The discovery of the tumor taken its toll. His mother, Maggie, who wants to pursue a career in nursing, has had to turn down several jobs offers while dad Colt has just taken a leave from his position as manager of CVS in Summerville. The expenses continue to mount but Colt said the family has just

been overwhelmed by the support from the community. The Make-a-Wish Foundation has already reached out to the family and is in the process of putting together a vacation, probably to Disney World, later this year.

Jefferson's owner Wayne Mullinax said it didn't take more than two minutes into a meeting with the family to make the decision to hold the fundraiser. He was connected to the family by one of his employees, Lauren Paige, who had seen a Facebook post about little Tyson's condition. Mullinax is donating ten percent of Monday's sales to the family to help offset the tremendous medical expenses.

"I just love kids. It's just heartbreaking to me and actually it's an honor to be able to help out with whatever we can do," Mullinax said.

Mullinax said Monday that's he's been so proud of the way the Rome community stepped up to support the Waid family. The lunch crowd at the restaurant stayed busy until nearly 3 p.m. and the restaurant was packed for dinner late into the evening

More information is available at the Team Tyson Facebook page.

ACC signs off on 'Midget Madness'
• The board also OKs a beer license for Don Neo's on Broad Street.

"Midget Madness" at the Brewhouse Music & Grill is a go.

Rome's Alcohol Control Commission agreed Monday night to the request by owner Eric McJunkin – who wants to have a little person strolling his bar top, pouring alcohol shots from a bottle into patrons' open mouths.

"I don't like the idea, but I don't like the idea of not approving it," said ACC Chair Monica Sheppard.

Members Collin Doss, John Kendrick and Harold Morgan reluctantly agreed. Member Steve Van Meter, who was transferred in June to a job in Marietta, was not present.

McJunkin was out of town but asked City Clerk Joe Smith to present his application for an entertainment license at the 325 Broad St. bar. Smith showed a short YouTube video titled "Midget Madness at Caseys Pittsburgh!!" to demonstrate the idea in action.

"It's not typical entertainment; more of a drinking event ... He's looking for a way to market his business," Smith said.

Doss said it appears exploitative, but added that an adult little person's decision to be exploited for pay is beyond the ACC's purview. Kendrick questioned if a license is even necessary for the unusual method of serving drinks.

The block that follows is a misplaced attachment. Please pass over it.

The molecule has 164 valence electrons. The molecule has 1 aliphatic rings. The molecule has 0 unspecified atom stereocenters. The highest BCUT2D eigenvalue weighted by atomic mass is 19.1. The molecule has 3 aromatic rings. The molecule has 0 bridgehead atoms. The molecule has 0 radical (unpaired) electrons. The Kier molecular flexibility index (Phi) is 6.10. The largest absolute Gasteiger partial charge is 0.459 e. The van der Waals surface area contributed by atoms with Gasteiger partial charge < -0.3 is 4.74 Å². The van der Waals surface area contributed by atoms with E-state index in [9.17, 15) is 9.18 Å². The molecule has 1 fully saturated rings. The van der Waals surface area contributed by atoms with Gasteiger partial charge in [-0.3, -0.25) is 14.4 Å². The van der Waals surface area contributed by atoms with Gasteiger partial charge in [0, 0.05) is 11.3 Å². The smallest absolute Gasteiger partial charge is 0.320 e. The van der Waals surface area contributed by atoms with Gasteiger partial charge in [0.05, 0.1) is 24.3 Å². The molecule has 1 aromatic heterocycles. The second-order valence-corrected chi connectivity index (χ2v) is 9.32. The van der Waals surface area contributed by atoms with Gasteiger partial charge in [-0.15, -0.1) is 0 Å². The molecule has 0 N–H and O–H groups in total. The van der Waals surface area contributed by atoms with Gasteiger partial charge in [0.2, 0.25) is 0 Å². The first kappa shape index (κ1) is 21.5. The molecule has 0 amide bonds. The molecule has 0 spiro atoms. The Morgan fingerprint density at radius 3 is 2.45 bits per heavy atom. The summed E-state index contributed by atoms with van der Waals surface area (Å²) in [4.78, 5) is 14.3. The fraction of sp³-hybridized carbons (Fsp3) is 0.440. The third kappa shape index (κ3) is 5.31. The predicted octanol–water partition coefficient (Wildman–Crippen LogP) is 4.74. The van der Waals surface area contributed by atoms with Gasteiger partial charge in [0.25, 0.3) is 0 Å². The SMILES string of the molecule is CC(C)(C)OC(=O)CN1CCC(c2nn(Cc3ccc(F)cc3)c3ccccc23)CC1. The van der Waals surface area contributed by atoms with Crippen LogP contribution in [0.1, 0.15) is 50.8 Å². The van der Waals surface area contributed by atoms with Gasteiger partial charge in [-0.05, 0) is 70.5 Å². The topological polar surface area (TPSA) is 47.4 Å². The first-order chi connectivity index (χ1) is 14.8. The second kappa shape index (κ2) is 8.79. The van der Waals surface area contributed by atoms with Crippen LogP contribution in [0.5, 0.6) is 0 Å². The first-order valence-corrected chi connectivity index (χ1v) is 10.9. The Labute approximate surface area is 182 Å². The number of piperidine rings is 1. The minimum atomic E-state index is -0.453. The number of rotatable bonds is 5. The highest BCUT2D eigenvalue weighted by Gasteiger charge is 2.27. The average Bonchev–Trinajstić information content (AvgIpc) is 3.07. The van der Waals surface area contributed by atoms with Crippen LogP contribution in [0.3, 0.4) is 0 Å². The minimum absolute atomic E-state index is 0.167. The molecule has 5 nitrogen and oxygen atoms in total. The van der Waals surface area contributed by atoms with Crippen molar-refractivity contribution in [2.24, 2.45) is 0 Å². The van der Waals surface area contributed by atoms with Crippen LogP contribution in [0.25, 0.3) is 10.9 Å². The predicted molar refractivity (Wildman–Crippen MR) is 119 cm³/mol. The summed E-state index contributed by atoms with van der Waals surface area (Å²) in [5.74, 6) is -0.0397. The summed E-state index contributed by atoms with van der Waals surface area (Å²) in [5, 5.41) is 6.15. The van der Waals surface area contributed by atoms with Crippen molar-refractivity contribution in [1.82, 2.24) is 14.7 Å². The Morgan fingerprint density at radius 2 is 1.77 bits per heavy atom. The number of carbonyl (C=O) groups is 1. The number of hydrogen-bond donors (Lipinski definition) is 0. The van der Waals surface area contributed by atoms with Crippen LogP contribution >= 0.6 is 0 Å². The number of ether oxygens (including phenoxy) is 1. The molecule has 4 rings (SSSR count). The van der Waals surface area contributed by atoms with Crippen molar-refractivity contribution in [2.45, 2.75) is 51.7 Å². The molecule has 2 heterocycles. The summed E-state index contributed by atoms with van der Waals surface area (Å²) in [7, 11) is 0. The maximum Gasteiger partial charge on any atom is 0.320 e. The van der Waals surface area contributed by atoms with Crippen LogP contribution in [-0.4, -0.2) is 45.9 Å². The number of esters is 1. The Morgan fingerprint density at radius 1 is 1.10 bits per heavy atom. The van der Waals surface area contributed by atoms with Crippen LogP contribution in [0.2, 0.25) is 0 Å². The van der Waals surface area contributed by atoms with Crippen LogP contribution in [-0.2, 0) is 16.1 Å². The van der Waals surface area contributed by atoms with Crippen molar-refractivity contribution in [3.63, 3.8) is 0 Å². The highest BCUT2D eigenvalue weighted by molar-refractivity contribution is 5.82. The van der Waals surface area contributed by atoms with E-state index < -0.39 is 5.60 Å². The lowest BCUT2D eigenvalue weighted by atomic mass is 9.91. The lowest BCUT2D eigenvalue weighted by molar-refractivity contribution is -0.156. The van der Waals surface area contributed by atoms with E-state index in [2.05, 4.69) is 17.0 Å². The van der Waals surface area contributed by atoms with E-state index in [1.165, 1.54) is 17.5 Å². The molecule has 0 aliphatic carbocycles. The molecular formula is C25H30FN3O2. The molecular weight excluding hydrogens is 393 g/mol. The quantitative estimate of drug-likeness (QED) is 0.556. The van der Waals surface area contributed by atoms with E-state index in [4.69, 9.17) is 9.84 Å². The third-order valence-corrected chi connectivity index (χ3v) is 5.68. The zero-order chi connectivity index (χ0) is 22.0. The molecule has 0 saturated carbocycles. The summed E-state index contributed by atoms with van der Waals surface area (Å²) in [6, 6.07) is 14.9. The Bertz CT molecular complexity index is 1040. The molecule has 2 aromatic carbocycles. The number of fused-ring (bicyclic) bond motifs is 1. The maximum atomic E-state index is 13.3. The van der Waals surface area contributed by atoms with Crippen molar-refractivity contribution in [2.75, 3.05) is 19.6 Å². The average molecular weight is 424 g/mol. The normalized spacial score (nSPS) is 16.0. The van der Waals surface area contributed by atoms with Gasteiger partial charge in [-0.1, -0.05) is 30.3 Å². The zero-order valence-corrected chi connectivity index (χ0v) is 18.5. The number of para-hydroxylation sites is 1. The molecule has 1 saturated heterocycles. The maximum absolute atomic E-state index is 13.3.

"I applaud him for asking (instead of just doing it)," he said.

Smith noted that the city does not regulate the size or type of alcoholic beverages offered in a venue with a valid license. "Or who's serving them," Sheppard added.

It was unclear Monday when McJunkin would add the feature to his downtown pub.

In other actions, the ACC approved a beer license for Nelson Yanes at Don Neo's Tacos and Elotes, 330 Broad St. Yanes said he would be putting a selection of canned and bottled beers on his menu.

The ACC also sent forward to the Rome City Commission a recommendation to put a vote on the "brunch bill" on the Nov. 5 general election ballot.

If approved, restaurants with pouring permits would be able to serve alcoholic drinks as early as 11 a.m. on Sundays. The current start-time is 12:30 p.m. The vote would not affect package sales.

Smith said the City Commission would hold a first reading of the proposed ordinance at its Monday meeting. A second reading and adoption – clearing the way for the ballot question – is scheduled for Sept. 9.

The Georgia General Assembly passed a law in 2018 that allows communities to decide for themselves if they'll allow alcohol to be served with brunch.

Rome commissioners were preparing for a vote last year but discovered they'd have to pay for a separate election. The board opted to defer action until this year, when city elections are already scheduled.